Tuesday 25 July 2006
Who wrote 2 Peter?
John Ross Schroeder is up to bat on the canonical question in the latest Good News. And JR has a nifty new argument to offer in an article called Is the New Testament a Fraud?.
Let me begin by putting my cards on the table. The New Testament is an amazing collection of documents from the first century. It uniquely chronicles the diverse faith and testimony of those who first took on the name Christian. It is a source of inspiration to people of faith today, as in the past, and many of us have heard the voice of God speaking through its text. But why should anyone believe - let alone promote - nonsense in order to make it into something it's not.
- These are the founding documents of the faith, not objective history.
- These are documents that deserve great respect, but not idolatrous worship.
- These are documents that point beyond themselves in all their fallibility to something beyond words and opinion. They do not point to themselves.
- These are documents written by time-bound human beings attempting to express their experience of Jesus, the living Christ, the power of the Spirit and the unconditional grace of God. These documents are not honored by telling porkies about them in an effort to inflate their reputation.
Back to JR and the canon. Mr Schroeder suggests that both Peter and Paul contributed to the canonization of the New Testament - the gathering of these documents together as recognized scripture for the church. In part his argument revolves around 2 Peter 1: 12-15.
12 Therefore I intend to keep on reminding you of these things, though you know them already and are established in the truth that has come to you. 13 I think it right, as long as I am in this body, to refresh your memory, 14 since I know that my death will come soon, as indeed our Lord Jesus Christ has made clear to me. 15 And I will make every effort so that after my departure you may be able at any time to recall these things.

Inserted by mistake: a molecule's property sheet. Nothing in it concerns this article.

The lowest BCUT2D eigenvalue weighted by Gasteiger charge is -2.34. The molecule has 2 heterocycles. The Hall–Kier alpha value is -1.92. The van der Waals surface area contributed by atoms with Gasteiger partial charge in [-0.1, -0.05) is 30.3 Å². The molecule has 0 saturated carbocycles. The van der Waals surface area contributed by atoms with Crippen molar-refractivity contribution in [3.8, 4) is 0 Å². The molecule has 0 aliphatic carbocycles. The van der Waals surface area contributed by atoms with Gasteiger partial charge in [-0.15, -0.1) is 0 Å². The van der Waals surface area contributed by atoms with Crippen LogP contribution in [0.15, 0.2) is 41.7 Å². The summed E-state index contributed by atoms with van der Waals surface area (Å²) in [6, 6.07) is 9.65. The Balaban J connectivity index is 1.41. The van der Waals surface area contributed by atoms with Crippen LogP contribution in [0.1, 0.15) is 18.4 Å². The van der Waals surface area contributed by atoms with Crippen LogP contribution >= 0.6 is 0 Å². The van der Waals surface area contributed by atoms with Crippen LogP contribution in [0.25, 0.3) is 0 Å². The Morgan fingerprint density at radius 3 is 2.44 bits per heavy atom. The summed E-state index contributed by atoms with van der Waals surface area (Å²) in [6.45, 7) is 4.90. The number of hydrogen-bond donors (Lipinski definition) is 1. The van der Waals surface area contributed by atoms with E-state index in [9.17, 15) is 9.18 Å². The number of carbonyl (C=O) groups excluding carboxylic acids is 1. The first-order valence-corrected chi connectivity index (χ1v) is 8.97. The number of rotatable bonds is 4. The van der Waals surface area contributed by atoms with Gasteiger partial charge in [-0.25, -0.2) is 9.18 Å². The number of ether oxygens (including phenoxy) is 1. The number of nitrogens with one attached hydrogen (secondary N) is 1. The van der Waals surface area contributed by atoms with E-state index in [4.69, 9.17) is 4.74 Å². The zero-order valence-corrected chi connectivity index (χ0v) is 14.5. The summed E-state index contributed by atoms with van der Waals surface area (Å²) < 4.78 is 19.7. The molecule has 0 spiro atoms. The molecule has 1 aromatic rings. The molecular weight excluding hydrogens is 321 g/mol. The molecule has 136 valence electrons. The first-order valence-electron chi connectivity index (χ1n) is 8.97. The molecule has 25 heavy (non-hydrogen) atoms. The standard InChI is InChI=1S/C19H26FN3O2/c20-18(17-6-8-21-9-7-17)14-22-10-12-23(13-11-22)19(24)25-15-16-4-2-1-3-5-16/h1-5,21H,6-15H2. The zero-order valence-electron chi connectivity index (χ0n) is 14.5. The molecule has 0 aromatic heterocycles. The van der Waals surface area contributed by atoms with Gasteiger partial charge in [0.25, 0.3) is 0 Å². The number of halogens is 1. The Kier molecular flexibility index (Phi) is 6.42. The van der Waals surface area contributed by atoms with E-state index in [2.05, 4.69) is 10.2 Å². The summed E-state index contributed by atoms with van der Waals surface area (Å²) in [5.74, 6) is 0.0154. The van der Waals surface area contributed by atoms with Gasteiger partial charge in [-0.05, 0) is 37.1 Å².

That last verse, according to Schroeder, indicates that Peter is taking steps to create the canon. But there's a problem. Peter didn't write 2 Peter.
Richard Bauckham writes in the HarperCollins Bible Commentary: 2 Peter belongs not only to the literary genre of the letter, but also to that of "testament"... In Jewish usage the testament was a fictional genre... It is therefore likely that 2 Peter is also a pseudonymous work, attributed to Peter after his death... These literary considerations and the probable date of 2 Peter... make authorship by Peter himself very improbable.
Scot McKnight, writing in the Eerdmans Commentary notes that 2 Peter "was probably composed within two decades after his death. No book in the Bible had more difficulty establishing itself in the canon. As late as Eusebius (d. 371) some did not consider 2 Peter to be from the Apostle or part of the canon... doubts continued for centuries (e.g., Calvin and Luther)"
McKnight adds: There is clear evidence that 2 Peter is either dependent on Jude or on a later revision of a tradition used by the author of Jude and then by the author of 2 Peter... The letter probably emerges from a Hellenistic Jewish context, probably in Asia.
In his recent book "Peter, Paul, & Mary Magdalene" Bart Ehrman notes: whoever wrote 2 Peter, it was not Simon Peter the disciple of Jesus. Unlike 1 Peter, the letter of 2 Peter was not widely accepted, or even known, in the early church. The first time any author makes a definite reference to the book is around 220 CE, that is 150 years after it was allegedly written. It was finally admitted into the canon somewhat grudgingly, as church leaders of the later third and fourth centuries came to believe that it was written by Peter himself. But it almost certainly was not... As scholars have long recognized, much of the invective is borrowed, virtually wholesale, from another book that found its way into the New Testament, the epistle of Jude. This is one of the reasons for dating the letter itself somewhat later... it is dependent on another letter that appears to have been written near the end of the first century.
How ironic then that Mr Schroeder uses 2 Peter, a very late document, to "proof text" his view that the canon was created very early! The idea that our New Testament in its present form goes all the way back to the time of the apostles is wishful thinking at best, and dishonest at worst. The Good News understandably has an apologetic thrust, but good apologetics also requires being honest with and about the sources. Sadly, that doesn't happen very often in the unholy rush to protect the Bible from the facts.